We Americans have gotten to know both Paulson and Bernanke quite well over the last few months, as both have been in the headlines constantly with regard to the banking/credit/mortgage crises. Indeed, Paulson was on America’s front pages again just yesterday talking about a big change in the Treasury Dept. plans for allocating that $700 billion of taxpayers’ money (the so-called “federal bail-out”) in the adminstration’s effort to bolster the financial markets.
Can’t reasonably believe Paulson, Bernanke, or any of the feds seriously considered the implications of the little ol’ UIGEA, a law which besides giving us online poker players a bunch of headaches, will create significant hardship for the banking system they are currently trying so desperately to save.
November 2008-January 2009: Cashing Out?
So the regs have been published in the Federal Register. On January 19, 2009 the UIGEA finally goes into effect. That’s right. The UIGEA -- signed into law over two years ago -- will finally start being enforced. No shinola.
We’re basically looking at a replay of the UIGEA getting passed into law in the waning hours of the 109th Congress back in late September 2006. You know, the ol’ legislative hit-and-run. Like trying to gather up all of the chips before leaving the table.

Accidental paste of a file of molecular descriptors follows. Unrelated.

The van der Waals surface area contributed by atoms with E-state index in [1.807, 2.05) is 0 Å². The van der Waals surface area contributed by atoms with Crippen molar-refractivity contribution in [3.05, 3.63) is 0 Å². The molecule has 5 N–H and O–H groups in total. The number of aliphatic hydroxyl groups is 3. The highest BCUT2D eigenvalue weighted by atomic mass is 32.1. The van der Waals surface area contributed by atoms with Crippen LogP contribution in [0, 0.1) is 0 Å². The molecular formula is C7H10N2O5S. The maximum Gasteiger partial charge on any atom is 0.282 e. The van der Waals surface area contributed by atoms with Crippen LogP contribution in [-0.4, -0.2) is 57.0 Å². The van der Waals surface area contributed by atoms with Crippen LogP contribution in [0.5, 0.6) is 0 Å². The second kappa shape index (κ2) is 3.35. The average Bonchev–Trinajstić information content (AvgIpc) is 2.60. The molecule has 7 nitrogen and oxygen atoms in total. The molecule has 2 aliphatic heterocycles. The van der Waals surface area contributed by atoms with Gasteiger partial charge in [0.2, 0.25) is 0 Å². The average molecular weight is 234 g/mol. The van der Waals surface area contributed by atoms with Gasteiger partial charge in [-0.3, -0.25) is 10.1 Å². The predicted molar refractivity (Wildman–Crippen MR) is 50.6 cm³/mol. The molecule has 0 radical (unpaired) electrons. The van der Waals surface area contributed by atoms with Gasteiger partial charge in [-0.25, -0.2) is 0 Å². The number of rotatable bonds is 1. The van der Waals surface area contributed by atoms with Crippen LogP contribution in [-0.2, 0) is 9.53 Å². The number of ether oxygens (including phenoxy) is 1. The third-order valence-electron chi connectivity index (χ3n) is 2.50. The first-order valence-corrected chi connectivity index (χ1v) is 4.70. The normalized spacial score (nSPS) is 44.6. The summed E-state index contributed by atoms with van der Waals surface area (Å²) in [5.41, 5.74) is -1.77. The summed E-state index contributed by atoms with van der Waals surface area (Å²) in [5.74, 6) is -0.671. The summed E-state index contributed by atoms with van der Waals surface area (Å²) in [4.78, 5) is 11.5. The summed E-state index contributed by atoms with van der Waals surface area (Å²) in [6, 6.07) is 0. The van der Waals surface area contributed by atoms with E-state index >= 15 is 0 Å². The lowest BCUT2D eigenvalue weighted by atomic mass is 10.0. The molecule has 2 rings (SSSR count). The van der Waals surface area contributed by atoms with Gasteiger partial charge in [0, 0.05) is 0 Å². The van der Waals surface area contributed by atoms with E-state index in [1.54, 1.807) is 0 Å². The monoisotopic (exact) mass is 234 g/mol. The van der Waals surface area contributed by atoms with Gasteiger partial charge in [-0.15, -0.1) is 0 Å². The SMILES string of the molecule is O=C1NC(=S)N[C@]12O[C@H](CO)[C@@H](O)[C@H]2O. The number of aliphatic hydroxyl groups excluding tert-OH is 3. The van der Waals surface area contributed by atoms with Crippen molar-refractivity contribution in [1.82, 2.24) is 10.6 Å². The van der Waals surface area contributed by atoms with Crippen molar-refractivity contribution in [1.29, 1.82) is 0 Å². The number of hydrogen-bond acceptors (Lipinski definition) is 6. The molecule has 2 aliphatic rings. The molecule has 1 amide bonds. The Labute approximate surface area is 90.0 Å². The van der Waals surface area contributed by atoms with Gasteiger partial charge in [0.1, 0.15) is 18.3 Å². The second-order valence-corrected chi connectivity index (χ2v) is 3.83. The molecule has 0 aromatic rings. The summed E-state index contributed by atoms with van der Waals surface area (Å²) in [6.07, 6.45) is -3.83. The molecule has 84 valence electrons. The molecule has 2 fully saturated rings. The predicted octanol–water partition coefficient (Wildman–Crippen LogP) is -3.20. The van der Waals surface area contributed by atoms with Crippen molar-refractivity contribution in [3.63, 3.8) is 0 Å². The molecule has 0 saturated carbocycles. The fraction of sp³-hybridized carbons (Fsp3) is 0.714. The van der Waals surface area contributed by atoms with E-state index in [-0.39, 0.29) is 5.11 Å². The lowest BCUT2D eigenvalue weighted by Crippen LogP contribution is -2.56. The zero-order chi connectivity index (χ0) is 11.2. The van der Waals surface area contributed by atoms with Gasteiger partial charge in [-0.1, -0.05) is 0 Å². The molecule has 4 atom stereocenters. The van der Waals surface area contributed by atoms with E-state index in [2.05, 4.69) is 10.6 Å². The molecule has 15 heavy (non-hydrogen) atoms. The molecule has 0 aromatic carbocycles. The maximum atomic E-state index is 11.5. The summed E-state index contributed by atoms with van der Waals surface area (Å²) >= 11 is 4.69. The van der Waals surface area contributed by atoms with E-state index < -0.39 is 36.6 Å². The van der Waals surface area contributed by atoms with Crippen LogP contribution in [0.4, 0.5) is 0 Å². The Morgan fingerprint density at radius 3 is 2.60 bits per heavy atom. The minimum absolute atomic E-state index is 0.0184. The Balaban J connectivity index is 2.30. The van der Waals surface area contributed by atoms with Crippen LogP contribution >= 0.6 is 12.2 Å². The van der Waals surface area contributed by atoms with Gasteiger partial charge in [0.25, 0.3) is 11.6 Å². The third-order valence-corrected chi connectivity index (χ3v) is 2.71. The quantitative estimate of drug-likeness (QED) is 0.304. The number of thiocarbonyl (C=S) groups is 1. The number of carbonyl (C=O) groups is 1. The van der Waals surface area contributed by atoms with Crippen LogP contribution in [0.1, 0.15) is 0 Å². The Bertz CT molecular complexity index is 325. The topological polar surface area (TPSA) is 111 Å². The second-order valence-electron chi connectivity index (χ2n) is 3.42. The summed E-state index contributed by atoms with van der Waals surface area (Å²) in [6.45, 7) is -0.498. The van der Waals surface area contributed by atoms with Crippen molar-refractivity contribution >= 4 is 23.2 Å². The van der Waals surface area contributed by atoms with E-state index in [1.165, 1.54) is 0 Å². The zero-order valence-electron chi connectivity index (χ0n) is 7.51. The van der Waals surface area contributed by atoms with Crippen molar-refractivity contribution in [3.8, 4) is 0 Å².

What’s gonna happen now that the regs have been finalized?
Well, first off, I imagine we’ll likely see a certain percentage of online poker players go ahead and pull their funds out of sites and stop playing between now and January 19th. Won’t happen here at first, but eventually there will be an exodus of sorts, I’m sure of it, as American players come to realize they might have trouble moving funds back and forth after 1/19/09.
It is also possible some sites stop accepting American customers, too, as a practical consideration -- why target customers who are likely to bring so many extra hassles to your ability to provide them adequate service? -- although I actually think most of those that currently take U.S. customers will probably continue to do so.
It sounds like withdrawing will not be a problem -- the new, finalized regulations are not specifically restricting that. But depositing will be, and thus the “online poker economy” -- like the economy as a whole -- will probably suffer here over the next few months.
2009 and Beyond: Reversing the Damage
It still may well be possible for the Obama administration -- or, more precisely, the Democrat-controlled Congress -- to come in and per the Congressional Review Act of 1996 actually reverse any of these last-minute “midnight regulations” with a Congressional vote. That act suggests that any finalized regulations that happen during the last 60 days of a given Congress are in fact legally considered to have taken place on the 15th day of the next Congress. (For more on this possible course of action, read here.)
The finalization of the UIGEA regs will probably also light a fire under those interested in passing new legislation to regulate online gambling, such as the Internet Skill Game Licensing and Control Act of 2008 (S. 3616) introduced by Sen. Robert Menendez (D-NJ) in October.
Meanwhile, online poker players -- and the industry as a whole -- should anticipate more unpleasantness in the coming weeks and/or months. Plan accordingly.